Why Do Some Republicans Drift Leftward?

The liberals' worst nightmare has come to pass: Ruth Bader Ginsburg died during the Trump administration.  Many supporters had urged her to retire during Obama's tenure so he could appoint her leftist successor.  But with arrogant defiance, Ginsburg stayed on the bench, certain, no doubt, that President Hillary Clinton would name her successor.

Reality's one tough customer.

Now President Trump has nominated Amy Coney Barrett to the Supreme Court.  We'll let all the others recount her unimpeachable credentials.  Suffice to say, Mrs. Barrett is at least as qualified for the bench as was Mrs. Ginsburg.  Ginsburg was confirmed 96-3 in just 50 days.  Historically, it doesn't take long to confirm Supreme Court justices, so let's dispense with that straw man.  There's plenty of time before Election Day.

A devout Catholic, Barrett will endure the unrelenting slings and arrows of oh, so tolerant Democratic senators (should they even decide to attend the hearings) and the ever fair-minded liberal MSM.  Her seven children will be presented as exhibits of evidence of her unsuitability to serve, proof that anyone who would choose to raise seven children in a stable household with a spouse, complete with homework, birthday parties, and new clothes, is someone who is hopelessly out of touch with today's new societal norms and is therefore incapable of rendering relevant judicial decisions in the modern world.

However, let's assume that Barrett survives all the procedural, legal, and personal attacks that the Democrats can muster and is confirmed to the Court.  What then?  Can conservatives be confident that Barrett will be the kind of Justice that brings a commonsense, constitutional, reliably traditional voice to the bench?  Or will she soften over time; stray from her roots; and become more of an unpredictable, random vote?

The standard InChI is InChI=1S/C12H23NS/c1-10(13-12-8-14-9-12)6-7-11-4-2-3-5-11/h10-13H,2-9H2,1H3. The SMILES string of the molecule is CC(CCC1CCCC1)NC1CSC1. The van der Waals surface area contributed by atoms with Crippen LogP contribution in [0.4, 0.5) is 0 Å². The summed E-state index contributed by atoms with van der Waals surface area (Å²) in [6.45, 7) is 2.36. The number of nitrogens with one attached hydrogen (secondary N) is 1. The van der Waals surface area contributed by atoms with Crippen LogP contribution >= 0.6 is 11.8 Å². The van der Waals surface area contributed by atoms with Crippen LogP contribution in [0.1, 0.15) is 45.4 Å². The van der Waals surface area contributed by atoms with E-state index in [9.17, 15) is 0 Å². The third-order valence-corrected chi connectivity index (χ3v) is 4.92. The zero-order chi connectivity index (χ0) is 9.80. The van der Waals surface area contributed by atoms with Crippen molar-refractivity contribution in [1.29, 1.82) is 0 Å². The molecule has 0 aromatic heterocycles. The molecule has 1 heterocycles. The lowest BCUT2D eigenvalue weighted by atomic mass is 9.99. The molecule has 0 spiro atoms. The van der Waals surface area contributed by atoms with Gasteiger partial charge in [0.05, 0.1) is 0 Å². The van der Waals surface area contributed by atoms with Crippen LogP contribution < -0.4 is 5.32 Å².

Unfortunately, this softening seems to happen pretty often with conservative Republicans, whether it be judges or politicians.  They wander from their conservative ideals, the ones that got them appointed or elected in the first place.

For politicians, the examples are endless.  The much ballyhooed "Maverick of the Senate," John McCain, was celebrated by the liberal mainstream media because he frequently sided with the Democrats.  Mitt Romney and Paul Ryan are two examples of "Never Trump" Republicans whom liberals love so much.  So admirable and principled, no?  The liberal media love to highlight NeverTrump Republicans as some sort of "proof" that President Trump is unworthy.  When Romney ran for president, the liberal media portrayed him as the most misogynistic spoiled rich kid imaginable, complete with his infamous binders of women, his pretentious new house with its car elevator, and a foreign policy stuck in the 1980s.  But these days, let him publicly rebuke President Trump, and suddenly he's a distinguished, veteran statesman, a steady voice in the Senate.  His newfound liberal acceptance will no doubt evaporate before our very eyes now that he has pledged to support Barrett's confirmation.

While Thomas, Alito, and Gorsuch (with one glaring exception) are mostly reliable conservatives, the Court's undecided vote is always an erstwhile conservative.  Sandra Day O'Connor was an uncertain vote before every big case.  She was appointed by President Reagan in 1987 and thought to be a definite conservative-leaning judge prior to her appointment.  David Souter, named by Bush I in 1990, ended up being a huge disappointment to conservatives.  He regularly strayed from conservative orthodoxy and often sided with the Court's liberal faction.  Anthony Kennedy, the judge named in wake of Robert Bork's politically charged rejection, was known as the "swing vote" — a term not even in existence before him.  Kennedy earned the ire of conservatives several times, sometimes inexplicably citing foreign case law as precedent for American suits.